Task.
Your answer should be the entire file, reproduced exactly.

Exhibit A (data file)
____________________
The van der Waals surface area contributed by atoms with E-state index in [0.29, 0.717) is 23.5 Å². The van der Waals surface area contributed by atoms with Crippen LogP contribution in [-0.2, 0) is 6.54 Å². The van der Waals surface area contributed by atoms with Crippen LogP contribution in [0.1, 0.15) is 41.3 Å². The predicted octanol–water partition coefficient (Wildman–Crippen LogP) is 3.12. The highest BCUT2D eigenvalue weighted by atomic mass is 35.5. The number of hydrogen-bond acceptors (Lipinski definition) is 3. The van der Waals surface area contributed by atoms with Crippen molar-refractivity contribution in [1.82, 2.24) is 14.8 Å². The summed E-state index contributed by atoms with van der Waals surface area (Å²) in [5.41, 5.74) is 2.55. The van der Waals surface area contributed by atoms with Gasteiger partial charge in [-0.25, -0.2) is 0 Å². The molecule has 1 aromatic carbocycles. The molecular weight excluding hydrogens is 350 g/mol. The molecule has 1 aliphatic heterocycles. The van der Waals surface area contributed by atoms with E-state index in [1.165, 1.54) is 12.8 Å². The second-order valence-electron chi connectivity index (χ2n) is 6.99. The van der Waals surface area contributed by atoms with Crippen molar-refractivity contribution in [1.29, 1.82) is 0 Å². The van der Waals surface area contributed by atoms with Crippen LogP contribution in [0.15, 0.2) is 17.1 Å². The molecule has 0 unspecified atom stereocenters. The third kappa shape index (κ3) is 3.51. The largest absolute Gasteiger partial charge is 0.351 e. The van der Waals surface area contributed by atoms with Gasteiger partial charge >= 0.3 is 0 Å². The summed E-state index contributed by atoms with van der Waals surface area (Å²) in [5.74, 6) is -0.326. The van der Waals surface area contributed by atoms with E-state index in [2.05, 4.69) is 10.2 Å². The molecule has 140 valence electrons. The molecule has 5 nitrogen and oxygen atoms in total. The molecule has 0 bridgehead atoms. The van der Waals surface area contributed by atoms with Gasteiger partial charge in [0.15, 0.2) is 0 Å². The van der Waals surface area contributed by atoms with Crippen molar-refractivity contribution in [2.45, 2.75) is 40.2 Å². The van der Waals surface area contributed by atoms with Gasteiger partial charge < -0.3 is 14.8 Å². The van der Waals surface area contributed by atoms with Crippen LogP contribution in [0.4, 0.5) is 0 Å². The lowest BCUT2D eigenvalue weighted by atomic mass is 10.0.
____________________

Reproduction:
The van der Waals surface area contributed by atoms with E-state index in [0.29, 0.717) is 23.5 Å². The van der Waals surface area contributed by atoms with Crippen LogP contribution in [-0.2, 0) is 6.54 Å². The van der Waals surface area contributed by atoms with Crippen LogP contribution in [0.1, 0.15) is 41.3 Å². The predicted octanol–water partition coefficient (Wildman–Crippen LogP) is 3.12. The highest BCUT2D eigenvalue weighted by atomic mass is 35.5. The number of hydrogen-bond acceptors (Lipinski definition) is 3. The van der Waals surface area contributed by atoms with Crippen molar-refractivity contribution in [1.82, 2.24) is 14.8 Å². The summed E-state index contributed by atoms with van der Waals surface area (Å²) in [5.41, 5.74) is 2.55. The van der Waals surface area contributed by atoms with Gasteiger partial charge in [-0.25, -0.2) is 0 Å². The molecule has 1 aromatic carbocycles. The molecular weight excluding hydrogens is 350 g/mol. The molecule has 1 aliphatic heterocycles. The van der Waals surface area contributed by atoms with E-state index in [1.165, 1.54) is 12.8 Å². The second-order valence-electron chi connectivity index (χ2n) is 6.99. The van der Waals surface area contributed by atoms with Crippen molar-refractivity contribution in [1.29, 1.82) is 0 Å². The van der Waals surface area contributed by atoms with Crippen LogP contribution in [0.15, 0.2) is 17.1 Å². The molecule has 0 unspecified atom stereocenters. The third kappa shape index (κ3) is 3.51. The largest absolute Gasteiger partial charge is 0.351 e. The van der Waals surface area contributed by atoms with Gasteiger partial charge >= 0.3 is 0 Å². The summed E-state index contributed by atoms with van der Waals surface area (Å²) in [5.74, 6) is -0.326. The van der Waals surface area contributed by atoms with E-state index in [2.05, 4.69) is 10.2 Å². The molecule has 140 valence electrons. The molecule has 5 nitrogen and oxygen atoms in total. The molecule has 0 bridgehead atoms. The van der Waals surface area contributed by atoms with Gasteiger partial charge in [0.15, 0.2) is 0 Å². The van der Waals surface area contributed by atoms with Crippen molar-refractivity contribution in [2.45, 2.75) is 40.2 Å². The van der Waals surface area contributed by atoms with Gasteiger partial charge < -0.3 is 14.8 Å². The van der Waals surface area contributed by atoms with Crippen LogP contribution in [0.4, 0.5) is 0 Å². The lowest BCUT2D eigenvalue weighted by atomic mass is 10.0.